Economic, Environmental and Social Impact of Changes in Maintenance Spend on Roads in Scotland Summary Report

Appendix C Assessment of Differential Inflation Rates

Road authorities use standard indices to update the value of maintenance work prices each year, to manage the risk of inflation in contract costs.

No prediction of specific road cost indices was available for the 20 years analysis period used in this study as the costs are considered too volatile to predict over the time period. Predictions for broader indices are available for more general construction costs but these are less applicable for road maintenance activities (BCIS, 2011a). To overcome the difficulties in predicting future price increases, a more appropriate assessment method was considered to be the use of historic trends of various indices to represent the future potential changes.

The ROCOS index (Road Construction Resource Cost Index) (BCIS, 2011b) was compared against the Treasury GDP deflator, Retail Price Index and Consumer Price Index. Since 2000, the average annual differential between ROCOS and the various indices was around 4%, and against the Treasury GDP deflator it was 3.9%. Based on experience of the last 10 years, an annual rate of 4% seemed a reasonable basis on which to test the sensitivity of maintenance works costs.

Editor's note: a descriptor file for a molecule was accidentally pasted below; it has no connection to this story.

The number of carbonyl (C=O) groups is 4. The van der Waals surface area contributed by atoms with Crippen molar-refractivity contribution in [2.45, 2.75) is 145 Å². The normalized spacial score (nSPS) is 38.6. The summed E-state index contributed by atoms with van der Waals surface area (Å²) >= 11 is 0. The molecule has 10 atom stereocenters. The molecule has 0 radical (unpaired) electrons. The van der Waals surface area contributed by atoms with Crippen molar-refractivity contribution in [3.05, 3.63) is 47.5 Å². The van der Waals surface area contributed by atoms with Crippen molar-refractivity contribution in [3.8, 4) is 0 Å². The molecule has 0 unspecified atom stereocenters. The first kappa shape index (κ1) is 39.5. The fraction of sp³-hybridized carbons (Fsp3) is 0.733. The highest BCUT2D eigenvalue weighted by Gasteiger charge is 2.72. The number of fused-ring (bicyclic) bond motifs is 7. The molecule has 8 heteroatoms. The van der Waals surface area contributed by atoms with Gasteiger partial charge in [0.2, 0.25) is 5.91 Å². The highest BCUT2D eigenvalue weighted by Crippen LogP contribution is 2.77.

The assumption was also tested finally against oil price predictions from the Department of Energy and Climate Change (Department of Energy and Climate Change, 2011). There were a range of predictions, ranging from low increases (average prices from 2010 onwards varying from 40-50% below 2008 prices) to high increases (prices rising to 40% above 2008 prices by 2015 and peaking and stabilising at 50% above 2008 prices from 2020 onwards). With the differences in these estimates and difficulties with forecasting, and the fact that prices impact on both inputs (e.g. construction price inflation) and impacts (e.g. vehicle operating costs) it was considered that for the purposes of this study, the 4% figure derived from cost price indices described above, would be adopted for the sensitivity tests described in Section 6.3.2.